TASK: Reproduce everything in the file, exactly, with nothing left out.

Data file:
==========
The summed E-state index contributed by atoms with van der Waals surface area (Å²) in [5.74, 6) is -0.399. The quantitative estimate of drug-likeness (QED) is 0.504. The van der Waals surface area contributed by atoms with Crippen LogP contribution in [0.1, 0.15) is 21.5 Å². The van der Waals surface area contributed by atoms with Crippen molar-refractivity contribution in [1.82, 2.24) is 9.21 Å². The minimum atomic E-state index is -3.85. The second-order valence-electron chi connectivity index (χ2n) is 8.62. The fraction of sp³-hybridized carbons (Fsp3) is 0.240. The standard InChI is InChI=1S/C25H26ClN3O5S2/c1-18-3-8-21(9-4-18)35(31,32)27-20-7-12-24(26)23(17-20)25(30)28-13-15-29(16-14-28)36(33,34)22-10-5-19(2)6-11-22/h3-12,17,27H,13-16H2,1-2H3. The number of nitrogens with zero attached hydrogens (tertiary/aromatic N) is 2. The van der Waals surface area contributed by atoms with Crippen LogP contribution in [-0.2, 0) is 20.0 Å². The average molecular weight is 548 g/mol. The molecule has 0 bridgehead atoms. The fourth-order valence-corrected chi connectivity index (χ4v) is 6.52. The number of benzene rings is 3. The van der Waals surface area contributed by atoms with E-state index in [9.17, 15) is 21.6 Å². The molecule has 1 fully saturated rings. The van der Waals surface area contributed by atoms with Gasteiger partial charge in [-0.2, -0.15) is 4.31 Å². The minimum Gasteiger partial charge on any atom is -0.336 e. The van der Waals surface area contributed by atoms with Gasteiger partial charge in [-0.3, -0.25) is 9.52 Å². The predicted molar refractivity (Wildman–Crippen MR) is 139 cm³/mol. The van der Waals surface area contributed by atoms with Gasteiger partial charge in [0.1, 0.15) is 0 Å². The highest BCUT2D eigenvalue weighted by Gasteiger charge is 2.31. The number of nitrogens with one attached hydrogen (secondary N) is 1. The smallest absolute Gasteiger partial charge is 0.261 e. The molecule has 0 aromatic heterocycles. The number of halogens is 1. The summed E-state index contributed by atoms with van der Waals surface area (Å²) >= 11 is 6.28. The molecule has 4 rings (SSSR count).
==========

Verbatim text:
The summed E-state index contributed by atoms with van der Waals surface area (Å²) in [5.74, 6) is -0.399. The quantitative estimate of drug-likeness (QED) is 0.504. The van der Waals surface area contributed by atoms with Crippen LogP contribution in [0.1, 0.15) is 21.5 Å². The van der Waals surface area contributed by atoms with Crippen molar-refractivity contribution in [1.82, 2.24) is 9.21 Å². The minimum atomic E-state index is -3.85. The second-order valence-electron chi connectivity index (χ2n) is 8.62. The fraction of sp³-hybridized carbons (Fsp3) is 0.240. The standard InChI is InChI=1S/C25H26ClN3O5S2/c1-18-3-8-21(9-4-18)35(31,32)27-20-7-12-24(26)23(17-20)25(30)28-13-15-29(16-14-28)36(33,34)22-10-5-19(2)6-11-22/h3-12,17,27H,13-16H2,1-2H3. The number of nitrogens with zero attached hydrogens (tertiary/aromatic N) is 2. The van der Waals surface area contributed by atoms with Crippen LogP contribution in [-0.2, 0) is 20.0 Å². The average molecular weight is 548 g/mol. The molecule has 0 bridgehead atoms. The fourth-order valence-corrected chi connectivity index (χ4v) is 6.52. The number of benzene rings is 3. The van der Waals surface area contributed by atoms with E-state index in [9.17, 15) is 21.6 Å². The molecule has 1 fully saturated rings. The van der Waals surface area contributed by atoms with Gasteiger partial charge in [-0.2, -0.15) is 4.31 Å². The minimum Gasteiger partial charge on any atom is -0.336 e. The van der Waals surface area contributed by atoms with Gasteiger partial charge in [-0.3, -0.25) is 9.52 Å². The predicted molar refractivity (Wildman–Crippen MR) is 139 cm³/mol. The van der Waals surface area contributed by atoms with Gasteiger partial charge in [0.1, 0.15) is 0 Å². The highest BCUT2D eigenvalue weighted by Gasteiger charge is 2.31. The number of nitrogens with one attached hydrogen (secondary N) is 1. The smallest absolute Gasteiger partial charge is 0.261 e. The molecule has 0 aromatic heterocycles. The number of halogens is 1. The summed E-state index contributed by atoms with van der Waals surface area (Å²) >= 11 is 6.28. The molecule has 4 rings (SSSR count).